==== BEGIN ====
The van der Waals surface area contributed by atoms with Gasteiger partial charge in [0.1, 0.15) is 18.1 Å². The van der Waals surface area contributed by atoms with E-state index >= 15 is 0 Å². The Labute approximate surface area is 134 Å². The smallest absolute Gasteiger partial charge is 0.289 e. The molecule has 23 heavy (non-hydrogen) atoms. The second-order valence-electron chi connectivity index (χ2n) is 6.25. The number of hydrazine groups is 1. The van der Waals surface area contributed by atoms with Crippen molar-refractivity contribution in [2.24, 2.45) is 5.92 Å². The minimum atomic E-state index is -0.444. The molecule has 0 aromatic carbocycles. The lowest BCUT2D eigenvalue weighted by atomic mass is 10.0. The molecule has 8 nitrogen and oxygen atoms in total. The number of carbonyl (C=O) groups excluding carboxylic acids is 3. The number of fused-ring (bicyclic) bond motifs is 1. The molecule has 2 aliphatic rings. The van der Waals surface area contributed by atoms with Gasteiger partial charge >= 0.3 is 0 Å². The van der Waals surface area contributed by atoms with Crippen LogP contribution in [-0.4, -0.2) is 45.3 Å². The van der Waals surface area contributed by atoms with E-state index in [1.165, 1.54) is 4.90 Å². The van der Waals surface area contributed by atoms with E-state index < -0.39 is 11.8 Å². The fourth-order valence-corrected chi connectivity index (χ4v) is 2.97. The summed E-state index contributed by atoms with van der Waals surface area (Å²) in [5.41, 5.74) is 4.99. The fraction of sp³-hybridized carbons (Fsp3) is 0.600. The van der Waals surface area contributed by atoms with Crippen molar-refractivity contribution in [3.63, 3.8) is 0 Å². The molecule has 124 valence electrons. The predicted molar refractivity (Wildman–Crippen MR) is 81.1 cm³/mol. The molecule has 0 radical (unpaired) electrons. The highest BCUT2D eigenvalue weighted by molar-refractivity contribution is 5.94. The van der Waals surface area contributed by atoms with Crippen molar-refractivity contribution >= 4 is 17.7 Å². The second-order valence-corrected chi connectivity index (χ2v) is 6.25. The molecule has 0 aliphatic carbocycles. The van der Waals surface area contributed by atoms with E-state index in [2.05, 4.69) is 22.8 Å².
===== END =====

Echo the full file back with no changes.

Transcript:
The van der Waals surface area contributed by atoms with Gasteiger partial charge in [0.1, 0.15) is 18.1 Å². The van der Waals surface area contributed by atoms with E-state index >= 15 is 0 Å². The Labute approximate surface area is 134 Å². The smallest absolute Gasteiger partial charge is 0.289 e. The molecule has 23 heavy (non-hydrogen) atoms. The second-order valence-electron chi connectivity index (χ2n) is 6.25. The number of hydrazine groups is 1. The van der Waals surface area contributed by atoms with Crippen molar-refractivity contribution in [2.24, 2.45) is 5.92 Å². The minimum atomic E-state index is -0.444. The molecule has 0 aromatic carbocycles. The lowest BCUT2D eigenvalue weighted by atomic mass is 10.0. The molecule has 8 nitrogen and oxygen atoms in total. The number of carbonyl (C=O) groups excluding carboxylic acids is 3. The number of fused-ring (bicyclic) bond motifs is 1. The molecule has 2 aliphatic rings. The van der Waals surface area contributed by atoms with Gasteiger partial charge >= 0.3 is 0 Å². The van der Waals surface area contributed by atoms with Crippen LogP contribution in [-0.4, -0.2) is 45.3 Å². The van der Waals surface area contributed by atoms with E-state index in [1.165, 1.54) is 4.90 Å². The van der Waals surface area contributed by atoms with E-state index < -0.39 is 11.8 Å². The fourth-order valence-corrected chi connectivity index (χ4v) is 2.97. The summed E-state index contributed by atoms with van der Waals surface area (Å²) in [5.41, 5.74) is 4.99. The fraction of sp³-hybridized carbons (Fsp3) is 0.600. The van der Waals surface area contributed by atoms with Crippen molar-refractivity contribution in [3.63, 3.8) is 0 Å². The molecule has 124 valence electrons. The predicted molar refractivity (Wildman–Crippen MR) is 81.1 cm³/mol. The molecule has 0 radical (unpaired) electrons. The highest BCUT2D eigenvalue weighted by molar-refractivity contribution is 5.94. The van der Waals surface area contributed by atoms with Crippen molar-refractivity contribution >= 4 is 17.7 Å². The second-order valence-corrected chi connectivity index (χ2v) is 6.25. The molecule has 0 aliphatic carbocycles. The van der Waals surface area contributed by atoms with E-state index in [2.05, 4.69) is 22.8 Å².